In the Classroom: Mechanical Advantage

Heave! Students in Renee Blacken’s physics course spent their class this morning learning about mechanical advantage in order to move a sports utility vehicle up the main driveway.

A large maple tree sits in the main circle in front of McLane, the main academic building. In the last few days two sap buckets were hung on it’s trunk by the Farm and Forest Program for their annual sap boil. In a few weeks, its branches will hold faculty children (and White Mountain School students, too) as they climb up into the secret jungle world just feet from the primary school walkway.
But today, our favorite sugar maple tree was also host to a long rope and a few different pulleys. It was time to learn mechanical advantage. Working against the downhill slope of the driveway, the class would learn how they could simply and easily pull a Toyota Sequoia up the hill with their hands. Ted Teegarden, Director of the Outdoor Education Department and Brady Callahan, an intern in the OED, were on hand to help the class and explain other real-world applications for understanding and applying mechanical advantage.

Renee says, “It’s important to actually experience the things we talk about in the classroom. I enjoy watching students work together as they process what they’re learning and help each other out. I like to do the car-pull, because it’s a great way to get students out of the classroom and have them gain understanding by actually feeling the reduction in effort force and observing the decreased distance a load moves as the mechanical advantage of the system increases. When the students actually have to set-up the system, they are able to clarify for themselves how mechanical advantage systems are constructed and how they function. They also get a sense of some of the real-world considerations and applications of these types of systems.”

The class talked about the friction that would be added each time the rope was redirected. They talked about adding a pulley and changing the direction they were pulling from. They even discussed how they could use gravity to their advantage.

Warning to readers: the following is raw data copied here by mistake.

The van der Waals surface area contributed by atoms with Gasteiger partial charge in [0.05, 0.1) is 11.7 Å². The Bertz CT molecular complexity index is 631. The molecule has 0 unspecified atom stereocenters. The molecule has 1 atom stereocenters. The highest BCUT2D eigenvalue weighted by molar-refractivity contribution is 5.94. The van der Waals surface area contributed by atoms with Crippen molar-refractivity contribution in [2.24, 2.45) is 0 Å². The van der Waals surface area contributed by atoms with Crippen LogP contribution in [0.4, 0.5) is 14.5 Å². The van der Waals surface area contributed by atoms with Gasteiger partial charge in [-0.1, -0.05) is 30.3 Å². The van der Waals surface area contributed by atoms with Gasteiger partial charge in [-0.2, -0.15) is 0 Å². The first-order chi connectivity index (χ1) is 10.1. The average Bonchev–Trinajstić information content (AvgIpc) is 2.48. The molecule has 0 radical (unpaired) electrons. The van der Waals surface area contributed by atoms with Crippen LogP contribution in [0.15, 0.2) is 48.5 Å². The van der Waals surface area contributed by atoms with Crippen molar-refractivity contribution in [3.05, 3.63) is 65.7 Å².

The class also experimented with different numbers of mechanical advantage, a means of multiplying effort force, as they added pulleys to their system, tested the angle from which they were pulling, slipped a couple times on the melting snow and coped with a rope that started to stretch as it got wet. They learned that as their mechanical advantage increased, they could use less force to move the load, but the load moved a proportionately smaller distance. For example, when pulling the SUV with mechanical advantage of 2, it required less force (ideally half as much) to move as simply trying to pull the truck directly. However, when the students pulled on the rope and walked a given distance, the SUV would only move (at best) half as far. Experiencing this first-hand reinforced the ideas that mechanical advantage multiplies effort force, but that mechanical work, or force times distance, cannot be multiplied even by an ideal machine. Energy must be conserved!
After having seen and learned the systems themselves, the class went back into the Steele Science Center to do some follow up work in their lab. As Renee began to look over the previous night’s homework assignments, she challenged the class to build their own new mechanical advantage system in order to easily lift her water bottle from the floor to the ceiling. As students started thinking about how they might tackle her challenge, she reminded them to talk through their thinking and communicate their ideas to one another. The group devised a “block and tackle system” of two pulleys with a rope threaded between them to lift the water bottle to the ceiling of the classroom before the period ended.  

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